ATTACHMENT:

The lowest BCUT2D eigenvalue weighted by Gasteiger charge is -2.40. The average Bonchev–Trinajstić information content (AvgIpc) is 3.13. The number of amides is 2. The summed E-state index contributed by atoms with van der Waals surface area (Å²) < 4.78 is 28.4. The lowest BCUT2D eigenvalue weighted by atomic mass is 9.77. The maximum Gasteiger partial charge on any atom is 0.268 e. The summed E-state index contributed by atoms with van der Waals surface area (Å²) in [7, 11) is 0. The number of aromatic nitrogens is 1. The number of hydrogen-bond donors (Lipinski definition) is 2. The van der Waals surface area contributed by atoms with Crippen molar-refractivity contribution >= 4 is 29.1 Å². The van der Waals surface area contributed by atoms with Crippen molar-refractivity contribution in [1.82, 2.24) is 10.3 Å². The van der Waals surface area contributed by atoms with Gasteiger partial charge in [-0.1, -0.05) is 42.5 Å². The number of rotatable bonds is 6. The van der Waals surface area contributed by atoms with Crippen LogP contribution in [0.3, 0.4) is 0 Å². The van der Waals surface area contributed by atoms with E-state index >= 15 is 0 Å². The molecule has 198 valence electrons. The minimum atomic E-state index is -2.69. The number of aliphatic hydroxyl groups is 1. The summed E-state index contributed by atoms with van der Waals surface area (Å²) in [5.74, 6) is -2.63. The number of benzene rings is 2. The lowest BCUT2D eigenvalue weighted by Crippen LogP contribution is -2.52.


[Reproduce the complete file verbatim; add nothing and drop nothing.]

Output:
The lowest BCUT2D eigenvalue weighted by Gasteiger charge is -2.40. The average Bonchev–Trinajstić information content (AvgIpc) is 3.13. The number of amides is 2. The summed E-state index contributed by atoms with van der Waals surface area (Å²) < 4.78 is 28.4. The lowest BCUT2D eigenvalue weighted by atomic mass is 9.77. The maximum Gasteiger partial charge on any atom is 0.268 e. The summed E-state index contributed by atoms with van der Waals surface area (Å²) in [7, 11) is 0. The number of aromatic nitrogens is 1. The number of hydrogen-bond donors (Lipinski definition) is 2. The van der Waals surface area contributed by atoms with Crippen molar-refractivity contribution >= 4 is 29.1 Å². The van der Waals surface area contributed by atoms with Crippen molar-refractivity contribution in [1.82, 2.24) is 10.3 Å². The van der Waals surface area contributed by atoms with Gasteiger partial charge in [-0.1, -0.05) is 42.5 Å². The number of rotatable bonds is 6. The van der Waals surface area contributed by atoms with Crippen LogP contribution in [0.3, 0.4) is 0 Å². The van der Waals surface area contributed by atoms with E-state index >= 15 is 0 Å². The molecule has 198 valence electrons. The minimum atomic E-state index is -2.69. The number of aliphatic hydroxyl groups is 1. The summed E-state index contributed by atoms with van der Waals surface area (Å²) in [5.74, 6) is -2.63. The number of benzene rings is 2. The lowest BCUT2D eigenvalue weighted by Crippen LogP contribution is -2.52.